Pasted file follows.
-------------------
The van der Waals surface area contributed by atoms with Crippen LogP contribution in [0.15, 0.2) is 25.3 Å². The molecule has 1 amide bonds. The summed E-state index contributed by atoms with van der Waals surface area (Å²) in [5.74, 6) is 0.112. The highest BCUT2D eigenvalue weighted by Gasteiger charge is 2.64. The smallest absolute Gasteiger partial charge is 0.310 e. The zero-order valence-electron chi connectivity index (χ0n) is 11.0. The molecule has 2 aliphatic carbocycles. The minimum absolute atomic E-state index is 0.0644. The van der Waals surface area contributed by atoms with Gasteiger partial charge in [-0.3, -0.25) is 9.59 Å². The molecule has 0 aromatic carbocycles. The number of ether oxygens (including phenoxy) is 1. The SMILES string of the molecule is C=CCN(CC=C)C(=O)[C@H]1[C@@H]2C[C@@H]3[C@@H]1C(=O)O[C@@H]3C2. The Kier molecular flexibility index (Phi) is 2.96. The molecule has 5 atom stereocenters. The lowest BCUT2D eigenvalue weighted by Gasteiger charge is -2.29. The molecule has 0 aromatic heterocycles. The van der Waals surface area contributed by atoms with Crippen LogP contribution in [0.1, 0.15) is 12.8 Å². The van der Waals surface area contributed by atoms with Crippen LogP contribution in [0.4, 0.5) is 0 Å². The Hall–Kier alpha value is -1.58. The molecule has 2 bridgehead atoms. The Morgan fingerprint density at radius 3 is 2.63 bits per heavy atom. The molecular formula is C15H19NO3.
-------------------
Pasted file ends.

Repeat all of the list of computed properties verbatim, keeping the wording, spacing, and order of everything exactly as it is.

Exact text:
The van der Waals surface area contributed by atoms with Crippen LogP contribution in [0.15, 0.2) is 25.3 Å². The molecule has 1 amide bonds. The summed E-state index contributed by atoms with van der Waals surface area (Å²) in [5.74, 6) is 0.112. The highest BCUT2D eigenvalue weighted by Gasteiger charge is 2.64. The smallest absolute Gasteiger partial charge is 0.310 e. The zero-order valence-electron chi connectivity index (χ0n) is 11.0. The molecule has 2 aliphatic carbocycles. The minimum absolute atomic E-state index is 0.0644. The van der Waals surface area contributed by atoms with Gasteiger partial charge in [-0.3, -0.25) is 9.59 Å². The molecule has 0 aromatic carbocycles. The number of ether oxygens (including phenoxy) is 1. The SMILES string of the molecule is C=CCN(CC=C)C(=O)[C@H]1[C@@H]2C[C@@H]3[C@@H]1C(=O)O[C@@H]3C2. The Kier molecular flexibility index (Phi) is 2.96. The molecule has 5 atom stereocenters. The lowest BCUT2D eigenvalue weighted by Gasteiger charge is -2.29. The molecule has 0 aromatic heterocycles. The van der Waals surface area contributed by atoms with Crippen LogP contribution in [0.1, 0.15) is 12.8 Å². The van der Waals surface area contributed by atoms with Crippen LogP contribution in [0.4, 0.5) is 0 Å². The Hall–Kier alpha value is -1.58. The molecule has 2 bridgehead atoms. The Morgan fingerprint density at radius 3 is 2.63 bits per heavy atom. The molecular formula is C15H19NO3.